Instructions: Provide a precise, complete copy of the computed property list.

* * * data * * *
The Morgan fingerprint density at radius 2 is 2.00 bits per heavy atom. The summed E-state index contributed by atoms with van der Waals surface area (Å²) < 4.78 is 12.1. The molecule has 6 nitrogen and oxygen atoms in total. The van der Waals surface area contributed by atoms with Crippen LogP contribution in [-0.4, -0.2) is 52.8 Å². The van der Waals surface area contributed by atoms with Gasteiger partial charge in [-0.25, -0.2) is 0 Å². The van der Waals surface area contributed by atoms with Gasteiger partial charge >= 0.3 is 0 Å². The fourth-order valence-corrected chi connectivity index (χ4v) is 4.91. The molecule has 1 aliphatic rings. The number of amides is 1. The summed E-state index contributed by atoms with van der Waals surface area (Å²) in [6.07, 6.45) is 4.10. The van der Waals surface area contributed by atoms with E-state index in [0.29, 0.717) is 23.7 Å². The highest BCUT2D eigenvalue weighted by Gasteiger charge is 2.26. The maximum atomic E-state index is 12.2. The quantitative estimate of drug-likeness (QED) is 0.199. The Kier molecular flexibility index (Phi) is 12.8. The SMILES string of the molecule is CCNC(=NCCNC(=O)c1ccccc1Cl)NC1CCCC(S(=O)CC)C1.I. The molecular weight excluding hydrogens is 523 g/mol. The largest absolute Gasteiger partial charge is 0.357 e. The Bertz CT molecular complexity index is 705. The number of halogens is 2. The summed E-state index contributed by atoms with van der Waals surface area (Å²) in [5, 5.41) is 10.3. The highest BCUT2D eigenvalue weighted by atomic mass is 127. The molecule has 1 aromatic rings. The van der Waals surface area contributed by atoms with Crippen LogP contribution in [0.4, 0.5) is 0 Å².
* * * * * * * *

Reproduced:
The Morgan fingerprint density at radius 2 is 2.00 bits per heavy atom. The summed E-state index contributed by atoms with van der Waals surface area (Å²) < 4.78 is 12.1. The molecule has 6 nitrogen and oxygen atoms in total. The van der Waals surface area contributed by atoms with Crippen LogP contribution in [-0.4, -0.2) is 52.8 Å². The van der Waals surface area contributed by atoms with Gasteiger partial charge in [-0.25, -0.2) is 0 Å². The van der Waals surface area contributed by atoms with Gasteiger partial charge >= 0.3 is 0 Å². The fourth-order valence-corrected chi connectivity index (χ4v) is 4.91. The molecule has 1 aliphatic rings. The number of amides is 1. The summed E-state index contributed by atoms with van der Waals surface area (Å²) in [6.07, 6.45) is 4.10. The van der Waals surface area contributed by atoms with E-state index in [0.29, 0.717) is 23.7 Å². The highest BCUT2D eigenvalue weighted by Gasteiger charge is 2.26. The maximum atomic E-state index is 12.2. The quantitative estimate of drug-likeness (QED) is 0.199. The Kier molecular flexibility index (Phi) is 12.8. The SMILES string of the molecule is CCNC(=NCCNC(=O)c1ccccc1Cl)NC1CCCC(S(=O)CC)C1.I. The molecular weight excluding hydrogens is 523 g/mol. The largest absolute Gasteiger partial charge is 0.357 e. The Bertz CT molecular complexity index is 705. The number of halogens is 2. The summed E-state index contributed by atoms with van der Waals surface area (Å²) in [5, 5.41) is 10.3. The highest BCUT2D eigenvalue weighted by atomic mass is 127. The molecule has 1 aromatic rings. The van der Waals surface area contributed by atoms with Crippen LogP contribution in [0.4, 0.5) is 0 Å².